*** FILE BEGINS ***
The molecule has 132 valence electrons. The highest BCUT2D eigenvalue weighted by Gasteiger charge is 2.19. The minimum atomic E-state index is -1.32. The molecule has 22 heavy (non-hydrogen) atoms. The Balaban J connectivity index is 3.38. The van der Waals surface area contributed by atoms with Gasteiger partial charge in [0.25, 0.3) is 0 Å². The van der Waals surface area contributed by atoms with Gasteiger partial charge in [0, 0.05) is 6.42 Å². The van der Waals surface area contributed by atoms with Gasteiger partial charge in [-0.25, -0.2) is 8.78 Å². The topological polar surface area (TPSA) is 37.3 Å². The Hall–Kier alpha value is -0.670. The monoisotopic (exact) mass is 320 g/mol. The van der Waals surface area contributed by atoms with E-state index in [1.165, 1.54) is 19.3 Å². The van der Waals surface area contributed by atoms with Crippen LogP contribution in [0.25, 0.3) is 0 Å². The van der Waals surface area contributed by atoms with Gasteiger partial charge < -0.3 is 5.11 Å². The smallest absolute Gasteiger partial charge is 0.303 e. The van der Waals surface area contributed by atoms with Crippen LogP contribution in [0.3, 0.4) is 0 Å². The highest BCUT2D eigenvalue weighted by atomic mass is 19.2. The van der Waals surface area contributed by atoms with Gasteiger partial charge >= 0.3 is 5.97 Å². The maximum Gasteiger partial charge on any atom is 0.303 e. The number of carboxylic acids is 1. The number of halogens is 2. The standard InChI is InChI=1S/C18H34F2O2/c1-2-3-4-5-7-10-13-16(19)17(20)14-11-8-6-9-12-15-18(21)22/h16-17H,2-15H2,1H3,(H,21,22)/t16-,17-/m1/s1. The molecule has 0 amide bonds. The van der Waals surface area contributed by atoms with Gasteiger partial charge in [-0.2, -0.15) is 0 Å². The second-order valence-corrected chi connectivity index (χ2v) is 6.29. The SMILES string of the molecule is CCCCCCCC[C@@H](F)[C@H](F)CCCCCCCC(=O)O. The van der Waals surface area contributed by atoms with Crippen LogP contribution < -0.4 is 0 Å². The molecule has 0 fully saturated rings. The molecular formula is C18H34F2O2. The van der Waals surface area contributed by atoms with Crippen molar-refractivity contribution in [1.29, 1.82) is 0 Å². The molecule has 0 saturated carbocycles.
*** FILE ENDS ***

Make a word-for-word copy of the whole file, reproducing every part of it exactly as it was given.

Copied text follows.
The molecule has 132 valence electrons. The highest BCUT2D eigenvalue weighted by Gasteiger charge is 2.19. The minimum atomic E-state index is -1.32. The molecule has 22 heavy (non-hydrogen) atoms. The Balaban J connectivity index is 3.38. The van der Waals surface area contributed by atoms with Gasteiger partial charge in [0.25, 0.3) is 0 Å². The van der Waals surface area contributed by atoms with Gasteiger partial charge in [0, 0.05) is 6.42 Å². The van der Waals surface area contributed by atoms with Gasteiger partial charge in [-0.25, -0.2) is 8.78 Å². The topological polar surface area (TPSA) is 37.3 Å². The Hall–Kier alpha value is -0.670. The monoisotopic (exact) mass is 320 g/mol. The van der Waals surface area contributed by atoms with E-state index in [1.165, 1.54) is 19.3 Å². The van der Waals surface area contributed by atoms with Crippen LogP contribution in [0.25, 0.3) is 0 Å². The van der Waals surface area contributed by atoms with Gasteiger partial charge < -0.3 is 5.11 Å². The smallest absolute Gasteiger partial charge is 0.303 e. The van der Waals surface area contributed by atoms with Crippen LogP contribution in [0.3, 0.4) is 0 Å². The highest BCUT2D eigenvalue weighted by atomic mass is 19.2. The van der Waals surface area contributed by atoms with Gasteiger partial charge >= 0.3 is 5.97 Å². The maximum Gasteiger partial charge on any atom is 0.303 e. The number of carboxylic acids is 1. The number of halogens is 2. The standard InChI is InChI=1S/C18H34F2O2/c1-2-3-4-5-7-10-13-16(19)17(20)14-11-8-6-9-12-15-18(21)22/h16-17H,2-15H2,1H3,(H,21,22)/t16-,17-/m1/s1. The molecule has 0 amide bonds. The van der Waals surface area contributed by atoms with Gasteiger partial charge in [-0.2, -0.15) is 0 Å². The second-order valence-corrected chi connectivity index (χ2v) is 6.29. The SMILES string of the molecule is CCCCCCCC[C@@H](F)[C@H](F)CCCCCCCC(=O)O. The van der Waals surface area contributed by atoms with Crippen LogP contribution < -0.4 is 0 Å². The molecule has 0 fully saturated rings. The molecular formula is C18H34F2O2. The van der Waals surface area contributed by atoms with Crippen molar-refractivity contribution in [1.29, 1.82) is 0 Å². The molecule has 0 saturated carbocycles.